U.K. Catholic convert: The Catholic Church is a “bulwark” in the defense of Christian civilization against secularism.

London, England, Sep 15, 2010 / 08:19 am (CNA).- Belfast-born author and journalist Leo McKinstry has said an anti-Catholic mood before the papal visit to the U.K. is comparable to the sectarianism of Northern Ireland. He blamed the antagonism upon the “politically correct spirit of our age” which emphasizes moral relativism and self-gratification.

McKinstry, a conservative who has written several books, announced his own impending conversion to Catholicism in The Daily Mail on Tuesday. He told how he had a sudden insight into religion in a Venetian chapel when he realized that the “poetry and symbolism” of Catholic ritual are metaphorical devices to evoke a spiritual reaction.

His conversion might seem “extraordinary” because he was raised as a Protestant in Ulster. However, his conversion also runs counter to the “aggressively secular, anti-Christian” nature of modern Britain where the Catholic Church is believed to be “outmoded, reactionary, irrelevant and superstitious.”

“This anti-Catholic mood has been at its most palpable in the run-up to Pope Benedict’s state visit this week, much of it led by militant atheists who, in the name of tolerance, have become utterly intolerant of manifestations of traditional Christian faith,” McKinstry wrote.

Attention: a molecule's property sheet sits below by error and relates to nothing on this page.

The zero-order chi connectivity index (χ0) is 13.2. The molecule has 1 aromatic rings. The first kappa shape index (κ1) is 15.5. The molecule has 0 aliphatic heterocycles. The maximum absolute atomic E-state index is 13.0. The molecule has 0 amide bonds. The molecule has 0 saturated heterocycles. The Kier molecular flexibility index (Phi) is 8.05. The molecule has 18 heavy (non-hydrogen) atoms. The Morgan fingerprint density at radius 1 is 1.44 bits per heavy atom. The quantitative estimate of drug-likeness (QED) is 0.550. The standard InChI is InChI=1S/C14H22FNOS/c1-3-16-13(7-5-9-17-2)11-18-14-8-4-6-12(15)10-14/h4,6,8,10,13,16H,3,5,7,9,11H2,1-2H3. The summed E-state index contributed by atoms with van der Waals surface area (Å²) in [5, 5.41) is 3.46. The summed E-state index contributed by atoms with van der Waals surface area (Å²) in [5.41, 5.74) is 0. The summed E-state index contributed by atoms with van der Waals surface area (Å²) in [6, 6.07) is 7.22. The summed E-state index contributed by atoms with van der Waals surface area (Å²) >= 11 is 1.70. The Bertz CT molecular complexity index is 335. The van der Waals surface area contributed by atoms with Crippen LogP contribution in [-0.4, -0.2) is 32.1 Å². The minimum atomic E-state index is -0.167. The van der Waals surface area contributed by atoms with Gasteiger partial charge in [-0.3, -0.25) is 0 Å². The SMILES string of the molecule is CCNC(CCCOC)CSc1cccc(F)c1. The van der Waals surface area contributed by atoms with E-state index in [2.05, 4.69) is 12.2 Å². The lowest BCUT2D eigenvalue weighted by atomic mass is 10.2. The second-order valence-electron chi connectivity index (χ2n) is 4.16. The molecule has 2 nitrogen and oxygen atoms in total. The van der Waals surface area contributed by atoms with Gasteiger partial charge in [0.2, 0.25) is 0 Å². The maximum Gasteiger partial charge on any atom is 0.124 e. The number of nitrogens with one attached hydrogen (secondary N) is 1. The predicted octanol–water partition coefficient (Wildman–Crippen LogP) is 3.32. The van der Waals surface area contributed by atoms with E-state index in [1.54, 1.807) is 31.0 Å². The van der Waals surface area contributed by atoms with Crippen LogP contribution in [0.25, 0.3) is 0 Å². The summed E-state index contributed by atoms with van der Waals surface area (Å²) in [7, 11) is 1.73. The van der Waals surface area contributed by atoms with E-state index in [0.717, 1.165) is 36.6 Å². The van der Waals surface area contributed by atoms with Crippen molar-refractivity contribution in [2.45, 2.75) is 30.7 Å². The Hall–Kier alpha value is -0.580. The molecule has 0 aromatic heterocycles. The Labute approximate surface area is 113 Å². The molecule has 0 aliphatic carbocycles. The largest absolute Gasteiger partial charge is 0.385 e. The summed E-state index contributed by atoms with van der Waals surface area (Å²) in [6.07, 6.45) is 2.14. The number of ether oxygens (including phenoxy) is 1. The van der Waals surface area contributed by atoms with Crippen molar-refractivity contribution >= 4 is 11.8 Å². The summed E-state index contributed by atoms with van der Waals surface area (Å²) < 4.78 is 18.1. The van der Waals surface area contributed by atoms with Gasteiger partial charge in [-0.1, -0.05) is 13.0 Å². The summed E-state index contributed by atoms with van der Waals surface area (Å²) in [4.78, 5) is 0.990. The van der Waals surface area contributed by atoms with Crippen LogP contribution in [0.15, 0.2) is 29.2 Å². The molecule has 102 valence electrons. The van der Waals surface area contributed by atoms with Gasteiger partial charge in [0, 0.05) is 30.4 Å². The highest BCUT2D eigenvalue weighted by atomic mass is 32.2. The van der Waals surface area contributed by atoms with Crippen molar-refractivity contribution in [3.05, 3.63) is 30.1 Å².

He added that he sees a similarity between Northern Ireland sectarianism and anti-papal feeling in Britain today. The Protestant minister Rev. Ian Paisley’s announcement of a demonstration against Pope Benedict’s visit to Glasgow is an action “no different from the noisy army of frenzied secularists,” McKinstry remarked.

Atheist polemicist Richard Dawkins has described the Pope as “a leering old villain in a frock,” while the author Claire Rayner has declared she has never felt “such animus against any individual as I do against this creature.”

“His views are so disgusting, so repellent and so hugely damaging to the rest of us that the only thing to do is to get rid of him,” Rayner has commented.

In McKinstry’s view, these opinions are “alarming but hardly surprising” in a society where Catholicism is “marginalized and despised.”

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